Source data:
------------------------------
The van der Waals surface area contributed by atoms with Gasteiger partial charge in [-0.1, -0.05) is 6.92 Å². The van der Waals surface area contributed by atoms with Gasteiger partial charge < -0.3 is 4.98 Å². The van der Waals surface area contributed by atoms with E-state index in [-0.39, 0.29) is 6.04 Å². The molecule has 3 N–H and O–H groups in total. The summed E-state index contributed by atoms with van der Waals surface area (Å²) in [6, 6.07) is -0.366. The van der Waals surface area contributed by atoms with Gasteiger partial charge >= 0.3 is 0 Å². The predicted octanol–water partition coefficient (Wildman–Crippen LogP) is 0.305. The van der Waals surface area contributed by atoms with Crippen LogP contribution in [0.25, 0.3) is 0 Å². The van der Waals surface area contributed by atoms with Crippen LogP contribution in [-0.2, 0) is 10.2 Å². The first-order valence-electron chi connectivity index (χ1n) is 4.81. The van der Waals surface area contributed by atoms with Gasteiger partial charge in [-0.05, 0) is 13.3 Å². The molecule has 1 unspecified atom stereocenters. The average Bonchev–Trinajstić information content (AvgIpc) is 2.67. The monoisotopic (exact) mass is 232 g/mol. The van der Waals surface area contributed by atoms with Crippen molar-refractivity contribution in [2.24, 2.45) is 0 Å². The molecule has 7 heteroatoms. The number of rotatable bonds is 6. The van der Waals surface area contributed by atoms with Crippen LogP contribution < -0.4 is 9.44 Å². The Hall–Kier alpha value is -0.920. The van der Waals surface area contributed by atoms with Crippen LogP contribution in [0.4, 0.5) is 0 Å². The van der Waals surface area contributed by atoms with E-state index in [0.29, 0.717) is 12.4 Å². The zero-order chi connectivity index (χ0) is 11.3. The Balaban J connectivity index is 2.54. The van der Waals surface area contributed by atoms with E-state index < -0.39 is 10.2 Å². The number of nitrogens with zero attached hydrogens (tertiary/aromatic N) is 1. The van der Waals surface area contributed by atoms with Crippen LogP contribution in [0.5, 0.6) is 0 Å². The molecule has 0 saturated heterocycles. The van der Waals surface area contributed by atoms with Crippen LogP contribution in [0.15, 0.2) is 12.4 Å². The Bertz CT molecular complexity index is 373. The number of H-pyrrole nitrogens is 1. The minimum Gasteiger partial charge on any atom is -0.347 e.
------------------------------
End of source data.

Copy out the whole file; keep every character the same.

The van der Waals surface area contributed by atoms with Gasteiger partial charge in [-0.1, -0.05) is 6.92 Å². The van der Waals surface area contributed by atoms with Gasteiger partial charge < -0.3 is 4.98 Å². The van der Waals surface area contributed by atoms with E-state index in [-0.39, 0.29) is 6.04 Å². The molecule has 3 N–H and O–H groups in total. The summed E-state index contributed by atoms with van der Waals surface area (Å²) in [6, 6.07) is -0.366. The van der Waals surface area contributed by atoms with Gasteiger partial charge >= 0.3 is 0 Å². The predicted octanol–water partition coefficient (Wildman–Crippen LogP) is 0.305. The van der Waals surface area contributed by atoms with Crippen LogP contribution in [0.25, 0.3) is 0 Å². The van der Waals surface area contributed by atoms with Crippen LogP contribution in [-0.2, 0) is 10.2 Å². The first-order valence-electron chi connectivity index (χ1n) is 4.81. The van der Waals surface area contributed by atoms with Gasteiger partial charge in [-0.05, 0) is 13.3 Å². The molecule has 1 unspecified atom stereocenters. The average Bonchev–Trinajstić information content (AvgIpc) is 2.67. The monoisotopic (exact) mass is 232 g/mol. The van der Waals surface area contributed by atoms with Crippen molar-refractivity contribution in [2.24, 2.45) is 0 Å². The molecule has 7 heteroatoms. The number of rotatable bonds is 6. The van der Waals surface area contributed by atoms with Crippen LogP contribution < -0.4 is 9.44 Å². The Hall–Kier alpha value is -0.920. The van der Waals surface area contributed by atoms with Crippen LogP contribution in [0.4, 0.5) is 0 Å². The van der Waals surface area contributed by atoms with E-state index in [0.29, 0.717) is 12.4 Å². The zero-order chi connectivity index (χ0) is 11.3. The Balaban J connectivity index is 2.54. The van der Waals surface area contributed by atoms with E-state index < -0.39 is 10.2 Å². The number of nitrogens with zero attached hydrogens (tertiary/aromatic N) is 1. The van der Waals surface area contributed by atoms with Crippen LogP contribution in [0.5, 0.6) is 0 Å². The molecule has 0 saturated heterocycles. The van der Waals surface area contributed by atoms with Crippen LogP contribution in [0.15, 0.2) is 12.4 Å². The Bertz CT molecular complexity index is 373. The number of H-pyrrole nitrogens is 1. The minimum Gasteiger partial charge on any atom is -0.347 e.